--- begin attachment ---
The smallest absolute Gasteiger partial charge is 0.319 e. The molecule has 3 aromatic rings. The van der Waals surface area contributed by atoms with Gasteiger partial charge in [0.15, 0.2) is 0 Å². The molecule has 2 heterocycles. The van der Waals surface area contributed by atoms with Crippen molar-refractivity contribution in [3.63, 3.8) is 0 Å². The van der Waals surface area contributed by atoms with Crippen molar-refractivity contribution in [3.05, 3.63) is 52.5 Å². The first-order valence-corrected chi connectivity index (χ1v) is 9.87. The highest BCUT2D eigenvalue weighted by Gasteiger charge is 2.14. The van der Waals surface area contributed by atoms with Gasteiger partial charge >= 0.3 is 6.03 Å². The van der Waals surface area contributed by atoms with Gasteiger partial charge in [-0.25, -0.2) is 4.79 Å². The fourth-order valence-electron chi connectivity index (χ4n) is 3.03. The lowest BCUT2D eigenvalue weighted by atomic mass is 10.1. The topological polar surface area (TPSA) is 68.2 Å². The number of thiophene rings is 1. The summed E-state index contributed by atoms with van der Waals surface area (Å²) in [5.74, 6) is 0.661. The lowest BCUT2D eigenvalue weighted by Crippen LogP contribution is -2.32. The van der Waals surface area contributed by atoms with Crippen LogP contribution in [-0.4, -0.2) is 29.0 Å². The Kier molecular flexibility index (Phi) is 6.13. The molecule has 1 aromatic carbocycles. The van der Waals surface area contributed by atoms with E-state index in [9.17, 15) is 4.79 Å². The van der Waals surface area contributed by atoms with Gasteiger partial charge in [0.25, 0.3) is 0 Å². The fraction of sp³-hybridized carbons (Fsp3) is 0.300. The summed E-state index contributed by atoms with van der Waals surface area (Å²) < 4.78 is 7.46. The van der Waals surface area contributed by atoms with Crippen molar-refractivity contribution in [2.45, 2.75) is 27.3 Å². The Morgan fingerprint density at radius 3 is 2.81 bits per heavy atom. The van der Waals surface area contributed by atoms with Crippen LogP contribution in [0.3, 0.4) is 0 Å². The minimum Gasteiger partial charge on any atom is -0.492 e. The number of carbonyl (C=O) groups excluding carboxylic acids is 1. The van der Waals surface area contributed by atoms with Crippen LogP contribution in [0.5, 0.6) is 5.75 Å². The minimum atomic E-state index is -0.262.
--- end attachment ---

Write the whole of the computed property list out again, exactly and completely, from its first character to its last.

The smallest absolute Gasteiger partial charge is 0.319 e. The molecule has 3 aromatic rings. The van der Waals surface area contributed by atoms with Gasteiger partial charge in [0.15, 0.2) is 0 Å². The molecule has 2 heterocycles. The van der Waals surface area contributed by atoms with Crippen molar-refractivity contribution in [3.63, 3.8) is 0 Å². The van der Waals surface area contributed by atoms with Crippen molar-refractivity contribution in [3.05, 3.63) is 52.5 Å². The first-order valence-corrected chi connectivity index (χ1v) is 9.87. The highest BCUT2D eigenvalue weighted by Gasteiger charge is 2.14. The van der Waals surface area contributed by atoms with Gasteiger partial charge >= 0.3 is 6.03 Å². The van der Waals surface area contributed by atoms with Gasteiger partial charge in [-0.25, -0.2) is 4.79 Å². The fourth-order valence-electron chi connectivity index (χ4n) is 3.03. The lowest BCUT2D eigenvalue weighted by atomic mass is 10.1. The topological polar surface area (TPSA) is 68.2 Å². The number of thiophene rings is 1. The summed E-state index contributed by atoms with van der Waals surface area (Å²) in [5.74, 6) is 0.661. The lowest BCUT2D eigenvalue weighted by Crippen LogP contribution is -2.32. The van der Waals surface area contributed by atoms with Crippen LogP contribution in [-0.4, -0.2) is 29.0 Å². The Kier molecular flexibility index (Phi) is 6.13. The molecule has 1 aromatic carbocycles. The van der Waals surface area contributed by atoms with E-state index in [9.17, 15) is 4.79 Å². The van der Waals surface area contributed by atoms with Gasteiger partial charge in [0.25, 0.3) is 0 Å². The fraction of sp³-hybridized carbons (Fsp3) is 0.300. The summed E-state index contributed by atoms with van der Waals surface area (Å²) < 4.78 is 7.46. The van der Waals surface area contributed by atoms with Crippen molar-refractivity contribution in [2.45, 2.75) is 27.3 Å². The Morgan fingerprint density at radius 3 is 2.81 bits per heavy atom. The van der Waals surface area contributed by atoms with Crippen LogP contribution in [0.3, 0.4) is 0 Å². The minimum Gasteiger partial charge on any atom is -0.492 e. The number of carbonyl (C=O) groups excluding carboxylic acids is 1. The van der Waals surface area contributed by atoms with Crippen LogP contribution in [0.5, 0.6) is 5.75 Å². The minimum atomic E-state index is -0.262.